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Parfitt v Guy's and St Thomas' Children's NHS Foundation Trust & Anor [2021] EWCA Civ 362

This case concerns a child (aged almost 6 years) who suffers with acute necrotising encephalopathy ("ANE") from which she developed serious illness and ultimately slipped into a persistent vegetative state ("PVS").

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The NHS Trust ("the Trust") applied to the court for declarations and orders that would permit the withdrawal of life-sustaining treatment. Her mother opposed the application and proposed that Pippa should return home. In order to have any chance of being managed in a home environment, Pippa would require a tracheostomy to deliver ventilation safely and she would need to be transferred to a portable ventilator. The hospital clinicians were unanimously of the view that the mother's proposal was contrary to Pippa's best interests. But some of the independent experts took a different view.

At first instance, Poole J concluded that it was not in Pippa's best interests to continue to receive life-sustaining treatment nor to embark on a trial of portable ventilation which if successful could lead a transition process, carried out over a number of months, towards home care. The Judge therefore made the declarations sought such that the ventilation was to be withdrawn and there be clearly defined limits on the treatment provided to her after the withdrawal of ventilation with the effect that she would be allowed to die. The mother appealed this decision.

The Court of Appeal sets out the principle at the heart of such cases as summarised by Baroness Hale of Richmond in Aintree University Hospital NHS Foundation Trust v James [2013] UKSC 67, [2014] AC 591 (paragraph 12)  and the approach to be adopted by a court conducting the necessary balancing exercise as summarised in An NHS Trust v MB [2006] EWHC 507, [2006] 2 FLR 319, (paragraph 13) and Wyatt v Portsmouth Hospital NHS Trust [2005] EWCA Civ 1181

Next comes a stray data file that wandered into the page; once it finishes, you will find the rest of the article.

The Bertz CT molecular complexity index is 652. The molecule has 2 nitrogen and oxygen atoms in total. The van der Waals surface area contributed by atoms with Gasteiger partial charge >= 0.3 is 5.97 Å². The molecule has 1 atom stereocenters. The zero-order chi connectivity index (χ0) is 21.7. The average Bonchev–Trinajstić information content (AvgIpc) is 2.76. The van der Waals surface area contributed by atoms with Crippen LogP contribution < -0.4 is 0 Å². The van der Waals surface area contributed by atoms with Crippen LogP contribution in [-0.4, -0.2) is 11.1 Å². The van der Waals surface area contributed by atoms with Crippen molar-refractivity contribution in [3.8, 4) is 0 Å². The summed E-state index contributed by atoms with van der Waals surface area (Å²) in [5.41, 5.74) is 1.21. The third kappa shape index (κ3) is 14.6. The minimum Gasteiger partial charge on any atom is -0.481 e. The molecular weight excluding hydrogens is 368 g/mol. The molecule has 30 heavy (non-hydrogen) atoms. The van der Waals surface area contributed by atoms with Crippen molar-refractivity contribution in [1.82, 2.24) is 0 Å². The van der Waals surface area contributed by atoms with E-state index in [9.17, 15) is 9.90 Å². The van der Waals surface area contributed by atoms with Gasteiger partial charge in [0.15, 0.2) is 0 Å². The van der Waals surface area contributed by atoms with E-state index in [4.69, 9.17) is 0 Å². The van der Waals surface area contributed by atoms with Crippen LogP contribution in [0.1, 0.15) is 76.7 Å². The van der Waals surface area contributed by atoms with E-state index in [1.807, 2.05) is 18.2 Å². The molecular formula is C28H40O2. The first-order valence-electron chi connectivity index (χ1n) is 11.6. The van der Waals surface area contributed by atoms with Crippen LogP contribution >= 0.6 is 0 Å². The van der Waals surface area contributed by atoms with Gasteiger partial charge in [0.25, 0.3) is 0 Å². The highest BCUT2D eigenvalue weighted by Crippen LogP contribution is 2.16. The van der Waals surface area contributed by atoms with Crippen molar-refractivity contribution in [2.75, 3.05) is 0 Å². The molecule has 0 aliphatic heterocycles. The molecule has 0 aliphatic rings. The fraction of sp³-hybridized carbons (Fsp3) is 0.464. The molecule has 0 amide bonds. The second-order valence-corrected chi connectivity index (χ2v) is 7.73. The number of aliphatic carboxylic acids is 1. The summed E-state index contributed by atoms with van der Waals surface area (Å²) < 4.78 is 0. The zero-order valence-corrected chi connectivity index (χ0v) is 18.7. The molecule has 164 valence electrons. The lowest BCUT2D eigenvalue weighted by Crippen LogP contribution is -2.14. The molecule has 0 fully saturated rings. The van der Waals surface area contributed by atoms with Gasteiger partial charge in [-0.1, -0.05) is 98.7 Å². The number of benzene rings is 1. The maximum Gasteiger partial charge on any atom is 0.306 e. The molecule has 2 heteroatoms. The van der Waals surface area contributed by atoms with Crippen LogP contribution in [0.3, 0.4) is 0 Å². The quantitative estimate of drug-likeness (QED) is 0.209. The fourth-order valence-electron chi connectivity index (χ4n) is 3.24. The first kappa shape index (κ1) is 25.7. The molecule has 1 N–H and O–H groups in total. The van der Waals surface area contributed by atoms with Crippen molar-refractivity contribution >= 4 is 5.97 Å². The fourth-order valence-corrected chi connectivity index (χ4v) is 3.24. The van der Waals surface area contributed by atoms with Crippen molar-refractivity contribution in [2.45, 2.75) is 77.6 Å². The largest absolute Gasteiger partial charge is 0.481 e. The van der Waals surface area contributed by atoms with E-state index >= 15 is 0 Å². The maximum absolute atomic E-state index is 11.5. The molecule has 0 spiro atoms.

Such a decision must be reached having considered all of the relevant factors and what is in the child's best interests. In making that decision, the welfare of the child is paramount, and the judge must look at the question from the assumed point of view of the patient. There is a strong presumption in favour of a course of action which will prolong life, but that presumption is not irrebuttable. The term 'best interests' encompasses medical, emotional, and all other welfare issues. The court must conduct a balancing exercise in which all the relevant factors are weighed.

The Court of Appeal was satisfied that the Judge's decision was rightly based on his assessment of Pippa's best interests because her welfare in the widest sense is the paramount consideration having looked at all the evidence, including importantly the views of her family, in particular her mother who has dedicated her life to Pippa and fought so hard to find a way of keeping her alive. The appeal was therefore dismissed

The Court of Appeal saw no difference in the application of the law or the approach of the learned Judge to that of MacDonald J in Raqeeb v Barts NHS Foundation Trust [2019] EWHC 2530 (Fam), [2020] 3 All ER 663. The facts were different which had led to a different outcome.

The Court did note that at some points in the judgment the judge seemed to draw a distinction between "welfare" and "best interests" but having considered earlier authorities Baker LJ could find no basis for distinguishing between the two concepts and the terms are normally used interchangeably. The Judge's distinguishing between the two terms did not undermine his ultimate conclusions.

The mother had also argued that insufficient weight had been given to her views as a parent when considering the option of a trial of ventilation at home, particularly where there was expert support for her position. The Court of Appeal notes the authoritative judgment of McFarlane LJ in Yates v Great Ormond Hospital for Children NHS Foundation Trust [2017] EWCA Civ 410, [2018] 4 WLR 5. With regard to the weight to be given to the views of parents in cases such as this. Each case will depend on its own facts and where there is a fine balance a parent's views may be determinative but it is ultimately a matter for the Court and "the best interests of the child must prevail and that must apply even to cases where parents, for the best of motives, hold on to some alternative view".

Case summary by Kieran Pugh, Barrister, Coram Chambers

For full case, please see BAILII